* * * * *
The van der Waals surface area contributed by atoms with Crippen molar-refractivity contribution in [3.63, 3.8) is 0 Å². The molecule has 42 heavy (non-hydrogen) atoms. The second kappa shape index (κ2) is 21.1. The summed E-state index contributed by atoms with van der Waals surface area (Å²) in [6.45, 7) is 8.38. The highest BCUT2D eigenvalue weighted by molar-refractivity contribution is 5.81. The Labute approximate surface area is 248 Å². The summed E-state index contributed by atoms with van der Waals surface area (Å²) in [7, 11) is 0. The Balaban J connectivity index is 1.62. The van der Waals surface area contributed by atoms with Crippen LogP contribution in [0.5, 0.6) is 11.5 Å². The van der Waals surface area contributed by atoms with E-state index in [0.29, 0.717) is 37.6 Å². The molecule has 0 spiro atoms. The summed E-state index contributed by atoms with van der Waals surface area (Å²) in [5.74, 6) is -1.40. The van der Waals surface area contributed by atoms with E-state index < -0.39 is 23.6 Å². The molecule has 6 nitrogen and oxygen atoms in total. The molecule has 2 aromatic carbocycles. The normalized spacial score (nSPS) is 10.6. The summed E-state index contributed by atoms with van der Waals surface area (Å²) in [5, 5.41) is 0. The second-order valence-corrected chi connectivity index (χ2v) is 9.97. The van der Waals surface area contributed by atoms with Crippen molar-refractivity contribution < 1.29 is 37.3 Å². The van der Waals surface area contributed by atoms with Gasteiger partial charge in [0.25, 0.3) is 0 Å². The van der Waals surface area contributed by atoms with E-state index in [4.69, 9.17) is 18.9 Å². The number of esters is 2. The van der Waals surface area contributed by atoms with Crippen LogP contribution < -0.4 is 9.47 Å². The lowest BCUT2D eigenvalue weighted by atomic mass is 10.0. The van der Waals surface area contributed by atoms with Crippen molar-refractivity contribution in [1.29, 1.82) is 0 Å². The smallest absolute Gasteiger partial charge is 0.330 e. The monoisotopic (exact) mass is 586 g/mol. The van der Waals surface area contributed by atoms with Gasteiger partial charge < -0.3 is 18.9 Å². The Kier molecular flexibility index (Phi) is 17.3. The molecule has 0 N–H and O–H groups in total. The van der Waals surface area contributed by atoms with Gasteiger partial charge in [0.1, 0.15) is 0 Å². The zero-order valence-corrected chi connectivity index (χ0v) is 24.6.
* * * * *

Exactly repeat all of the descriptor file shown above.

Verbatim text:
The van der Waals surface area contributed by atoms with Crippen molar-refractivity contribution in [3.63, 3.8) is 0 Å². The molecule has 42 heavy (non-hydrogen) atoms. The second kappa shape index (κ2) is 21.1. The summed E-state index contributed by atoms with van der Waals surface area (Å²) in [6.45, 7) is 8.38. The highest BCUT2D eigenvalue weighted by molar-refractivity contribution is 5.81. The Labute approximate surface area is 248 Å². The summed E-state index contributed by atoms with van der Waals surface area (Å²) in [7, 11) is 0. The Balaban J connectivity index is 1.62. The van der Waals surface area contributed by atoms with Crippen LogP contribution in [0.5, 0.6) is 11.5 Å². The van der Waals surface area contributed by atoms with E-state index in [0.29, 0.717) is 37.6 Å². The molecule has 0 spiro atoms. The summed E-state index contributed by atoms with van der Waals surface area (Å²) in [5.74, 6) is -1.40. The van der Waals surface area contributed by atoms with E-state index < -0.39 is 23.6 Å². The molecule has 6 nitrogen and oxygen atoms in total. The molecule has 2 aromatic carbocycles. The normalized spacial score (nSPS) is 10.6. The summed E-state index contributed by atoms with van der Waals surface area (Å²) in [5, 5.41) is 0. The second-order valence-corrected chi connectivity index (χ2v) is 9.97. The van der Waals surface area contributed by atoms with Crippen molar-refractivity contribution < 1.29 is 37.3 Å². The van der Waals surface area contributed by atoms with Gasteiger partial charge in [0.25, 0.3) is 0 Å². The van der Waals surface area contributed by atoms with E-state index in [4.69, 9.17) is 18.9 Å². The number of esters is 2. The van der Waals surface area contributed by atoms with Crippen LogP contribution < -0.4 is 9.47 Å². The lowest BCUT2D eigenvalue weighted by atomic mass is 10.0. The van der Waals surface area contributed by atoms with Crippen molar-refractivity contribution in [1.29, 1.82) is 0 Å². The smallest absolute Gasteiger partial charge is 0.330 e. The monoisotopic (exact) mass is 586 g/mol. The van der Waals surface area contributed by atoms with Gasteiger partial charge < -0.3 is 18.9 Å². The Kier molecular flexibility index (Phi) is 17.3. The molecule has 0 N–H and O–H groups in total. The van der Waals surface area contributed by atoms with Gasteiger partial charge in [0.1, 0.15) is 0 Å². The zero-order valence-corrected chi connectivity index (χ0v) is 24.6.